Hyssop boneset is found in meadows. Good choice for restoration and conservation or use as an ornamental.
FIRST IMPRESSIONS: Eupatorium hyssopifolium is a fine textured vase shaped perennial. Foliage is narrow and gray green. In late summer plants are covered with dense flat terminal clusters of white florets. The clouds of flowers attract a myriad of pollinators. This species thrives in well drained or dry sites with sun or part sun.
HABITAT & HARDINESS: Eupatorium hyssopifolium occurs in the eastern United States from Massachusetts to Florida and west to Missouri and Texas. Distribution is widest in the coastal plain.
Plants are indigenous to dry grasslands, sandy or gravelly fields and roadsides, rights of ways, dry open woods and salt meadows.
This species is hardy from USDA Zones 4-8.
PLANT DESCRIPTION: Eupatorium hyssopifolium is an upright perennial wildflower that produces multiple stems from short rhizomes.
Stems are clothed in linear gray green leaves. Blades are 4” long and less than ½” wide. They taper at the base and tip and are arranged along the stems in whorls of 4.
From mid-summer until autumn, plants bear terminal flat topped flower corymbs that range from 4-10” across. The budded florets show color for several weeks before expanding into small feathery white disk florets.
The late season flower displays are magnificent especially when plants are massed. The blossoms mature into soft buff colored seed clusters that mingle nicely with flowering autumn grasses.
Plants are 2-4’ tall with an average 2’ spread.
CULTURAL & MAINTENANCE NEEDS: Eupatorium hyssopifolium prefers full to part sun. Plants require good drainage and thrive in mesic or dry sandy soils.
This species is pest resistant and foliage is unpalatable to deer and other herbivores.
LANDSCAPE USES: In bloom, Eupatorium hyssopifolium is a dramatic Accent for a Wildlife Garden or Meadow. Plants are lovely in combination with native grasses and golden fall flowers. Plants are also used as Butterfly Nectar Plants, Cut Flowers or as part of a Grouping or Mass Planting. This wildflower has Showy Blooms and provides Erosion Control. It can be used in Cottage Gardens, Deer Resistant Plantings, Rain Gardens, Water-wise Landscapes, Low Maintenance Plantings or Perennial Borders.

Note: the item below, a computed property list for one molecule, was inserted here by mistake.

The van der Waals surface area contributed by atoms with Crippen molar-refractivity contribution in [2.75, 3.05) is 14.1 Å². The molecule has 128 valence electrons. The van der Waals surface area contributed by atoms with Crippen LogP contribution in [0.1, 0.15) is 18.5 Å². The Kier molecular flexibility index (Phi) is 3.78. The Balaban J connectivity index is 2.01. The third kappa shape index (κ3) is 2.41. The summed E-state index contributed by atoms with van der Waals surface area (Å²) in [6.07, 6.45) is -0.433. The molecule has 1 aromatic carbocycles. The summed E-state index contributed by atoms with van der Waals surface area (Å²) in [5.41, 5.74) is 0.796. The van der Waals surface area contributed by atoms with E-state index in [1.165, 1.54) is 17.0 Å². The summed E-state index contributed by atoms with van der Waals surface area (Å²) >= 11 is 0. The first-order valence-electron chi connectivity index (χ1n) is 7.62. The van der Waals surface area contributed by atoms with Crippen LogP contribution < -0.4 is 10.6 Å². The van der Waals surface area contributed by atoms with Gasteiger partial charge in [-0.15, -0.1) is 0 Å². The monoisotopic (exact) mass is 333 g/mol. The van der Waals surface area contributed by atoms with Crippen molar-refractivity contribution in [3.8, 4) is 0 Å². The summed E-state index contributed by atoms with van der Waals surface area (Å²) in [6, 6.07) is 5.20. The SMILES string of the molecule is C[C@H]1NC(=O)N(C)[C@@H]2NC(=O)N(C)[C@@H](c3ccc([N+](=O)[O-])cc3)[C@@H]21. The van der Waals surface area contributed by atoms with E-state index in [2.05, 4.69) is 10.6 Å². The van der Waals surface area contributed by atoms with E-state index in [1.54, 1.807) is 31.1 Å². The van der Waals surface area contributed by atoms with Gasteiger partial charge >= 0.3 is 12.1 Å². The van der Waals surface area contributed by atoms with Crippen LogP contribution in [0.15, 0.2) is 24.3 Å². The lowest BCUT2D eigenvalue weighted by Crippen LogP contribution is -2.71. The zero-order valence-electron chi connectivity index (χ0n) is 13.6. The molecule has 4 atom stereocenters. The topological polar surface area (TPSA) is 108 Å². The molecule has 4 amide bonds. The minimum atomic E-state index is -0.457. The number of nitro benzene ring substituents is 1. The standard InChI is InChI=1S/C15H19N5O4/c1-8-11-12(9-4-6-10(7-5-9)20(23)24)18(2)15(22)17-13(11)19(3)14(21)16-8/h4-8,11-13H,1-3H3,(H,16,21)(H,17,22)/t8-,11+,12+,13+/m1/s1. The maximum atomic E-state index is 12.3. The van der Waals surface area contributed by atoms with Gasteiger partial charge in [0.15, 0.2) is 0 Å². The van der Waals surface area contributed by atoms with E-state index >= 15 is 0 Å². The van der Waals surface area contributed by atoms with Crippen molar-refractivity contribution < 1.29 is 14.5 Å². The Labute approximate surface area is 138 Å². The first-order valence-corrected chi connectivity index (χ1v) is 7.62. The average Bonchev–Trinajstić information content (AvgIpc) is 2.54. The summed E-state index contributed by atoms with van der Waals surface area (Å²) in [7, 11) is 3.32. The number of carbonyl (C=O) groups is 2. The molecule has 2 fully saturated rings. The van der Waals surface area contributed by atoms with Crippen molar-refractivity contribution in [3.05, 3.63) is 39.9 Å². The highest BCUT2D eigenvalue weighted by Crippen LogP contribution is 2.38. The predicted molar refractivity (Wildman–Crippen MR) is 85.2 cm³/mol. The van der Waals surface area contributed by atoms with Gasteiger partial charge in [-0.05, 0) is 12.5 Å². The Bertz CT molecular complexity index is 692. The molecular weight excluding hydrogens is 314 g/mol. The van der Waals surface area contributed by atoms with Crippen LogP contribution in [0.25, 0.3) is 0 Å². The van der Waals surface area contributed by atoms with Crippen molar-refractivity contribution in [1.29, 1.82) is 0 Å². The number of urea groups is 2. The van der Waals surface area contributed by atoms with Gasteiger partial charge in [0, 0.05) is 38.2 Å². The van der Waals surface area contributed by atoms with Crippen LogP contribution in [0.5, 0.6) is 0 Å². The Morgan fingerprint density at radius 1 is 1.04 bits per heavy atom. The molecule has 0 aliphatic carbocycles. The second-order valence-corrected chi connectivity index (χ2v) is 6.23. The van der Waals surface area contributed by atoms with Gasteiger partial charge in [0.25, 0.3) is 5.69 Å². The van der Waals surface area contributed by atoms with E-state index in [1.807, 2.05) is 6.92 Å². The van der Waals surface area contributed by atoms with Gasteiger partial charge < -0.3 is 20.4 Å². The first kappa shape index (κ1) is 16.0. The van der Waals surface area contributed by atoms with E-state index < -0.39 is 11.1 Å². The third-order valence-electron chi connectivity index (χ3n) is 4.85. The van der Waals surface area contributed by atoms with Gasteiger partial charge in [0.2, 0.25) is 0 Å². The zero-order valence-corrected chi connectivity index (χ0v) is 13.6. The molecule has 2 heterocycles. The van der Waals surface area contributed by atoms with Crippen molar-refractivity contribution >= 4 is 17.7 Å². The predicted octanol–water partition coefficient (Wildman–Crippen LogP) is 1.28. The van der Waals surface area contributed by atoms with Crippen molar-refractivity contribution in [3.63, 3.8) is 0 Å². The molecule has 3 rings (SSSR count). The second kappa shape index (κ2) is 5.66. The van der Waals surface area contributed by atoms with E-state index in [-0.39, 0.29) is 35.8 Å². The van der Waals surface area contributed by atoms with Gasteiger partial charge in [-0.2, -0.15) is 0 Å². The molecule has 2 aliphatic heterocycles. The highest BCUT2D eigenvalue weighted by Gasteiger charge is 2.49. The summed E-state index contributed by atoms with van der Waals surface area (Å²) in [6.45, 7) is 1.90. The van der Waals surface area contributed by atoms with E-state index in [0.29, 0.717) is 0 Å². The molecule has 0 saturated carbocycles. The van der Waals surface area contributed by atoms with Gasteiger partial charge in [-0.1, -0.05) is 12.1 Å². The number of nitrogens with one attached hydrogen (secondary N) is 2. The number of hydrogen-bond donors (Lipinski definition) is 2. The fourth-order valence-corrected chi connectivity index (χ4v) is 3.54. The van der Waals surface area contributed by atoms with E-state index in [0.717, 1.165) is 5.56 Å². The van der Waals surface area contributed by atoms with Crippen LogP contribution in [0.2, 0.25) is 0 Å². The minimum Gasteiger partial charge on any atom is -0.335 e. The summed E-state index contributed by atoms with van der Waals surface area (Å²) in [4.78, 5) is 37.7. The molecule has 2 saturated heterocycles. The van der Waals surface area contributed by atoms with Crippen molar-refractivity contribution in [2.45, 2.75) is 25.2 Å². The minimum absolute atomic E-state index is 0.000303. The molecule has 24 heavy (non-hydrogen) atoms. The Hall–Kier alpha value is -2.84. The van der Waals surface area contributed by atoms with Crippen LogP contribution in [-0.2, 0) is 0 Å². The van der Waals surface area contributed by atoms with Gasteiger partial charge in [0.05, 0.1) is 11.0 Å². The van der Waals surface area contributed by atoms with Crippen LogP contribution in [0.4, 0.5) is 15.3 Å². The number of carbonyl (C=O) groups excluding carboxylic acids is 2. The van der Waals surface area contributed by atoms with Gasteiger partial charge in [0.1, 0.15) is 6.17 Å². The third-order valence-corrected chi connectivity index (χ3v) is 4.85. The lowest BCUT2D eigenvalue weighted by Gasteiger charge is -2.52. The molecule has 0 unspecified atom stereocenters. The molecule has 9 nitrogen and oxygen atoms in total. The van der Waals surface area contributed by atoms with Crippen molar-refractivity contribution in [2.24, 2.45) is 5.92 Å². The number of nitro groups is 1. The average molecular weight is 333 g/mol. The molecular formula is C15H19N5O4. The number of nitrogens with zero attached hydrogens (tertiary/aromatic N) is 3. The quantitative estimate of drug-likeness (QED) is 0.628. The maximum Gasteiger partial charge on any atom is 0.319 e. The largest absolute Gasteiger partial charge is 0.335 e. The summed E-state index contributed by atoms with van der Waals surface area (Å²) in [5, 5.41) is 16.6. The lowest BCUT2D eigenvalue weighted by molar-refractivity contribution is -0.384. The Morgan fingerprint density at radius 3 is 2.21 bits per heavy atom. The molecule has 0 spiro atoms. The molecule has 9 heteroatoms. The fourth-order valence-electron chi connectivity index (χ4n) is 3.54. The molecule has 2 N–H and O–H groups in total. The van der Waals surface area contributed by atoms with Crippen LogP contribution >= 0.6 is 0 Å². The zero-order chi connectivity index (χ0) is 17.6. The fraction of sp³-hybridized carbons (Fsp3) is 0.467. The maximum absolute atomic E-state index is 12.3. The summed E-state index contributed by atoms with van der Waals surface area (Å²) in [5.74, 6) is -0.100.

COMPANION & UNDERSTUDY PLANTS: Try pairing with Aster laevis, Echinacea purpurea, Monarda fistulosa, Liatris spicata, Rudbeckia fulgida var. fulgida, Solidago rugosa ‘Fireworks’, Sorghastrum nutans, Schizachyrium scoparium or Andropogon virginicus,
Eupatorium coelestinum is a possible substitute if blue flowers are acceptable. The two plants have similar height, flower shape, cultural needs and bloom time. Although Eupatorium hyssopifolium, however, will tolerate drier sites and more drought.
TRIVIA: Unlike other members of the Aster Family, Eupatorium spp. flowers are composed only of disc florets with no rays.
Flowers attract butterflies, skippers, moths and native bees. This species is particularly valuable to beneficial insects.
Eupatorium hyssopifolium (or hyssop leaf thoroughwort) along with the closely related E. perfoliatum are members of the Thoroughwort Tribe. Plants are occasionally called justice weed because in the 1800’s this species was used medicinally by South Carolinian John Justice to treat rattlesnake bites.
Eupatorium hyssopifolium has been lauded as a champ for dry meadows and an underused garden gem by the likes of Tony Avent and Rick Darke. To see this spectacular species in full autumn flower, visit Longwood Gardens in September. Or peruse internet photos of the Meadow Garden and Hourglass Lake where this lovely is massed majestically.
For more information on this plant, visit the USDA PLANTS Database: http://plants.usda.gov/java/profile?symbol=euhy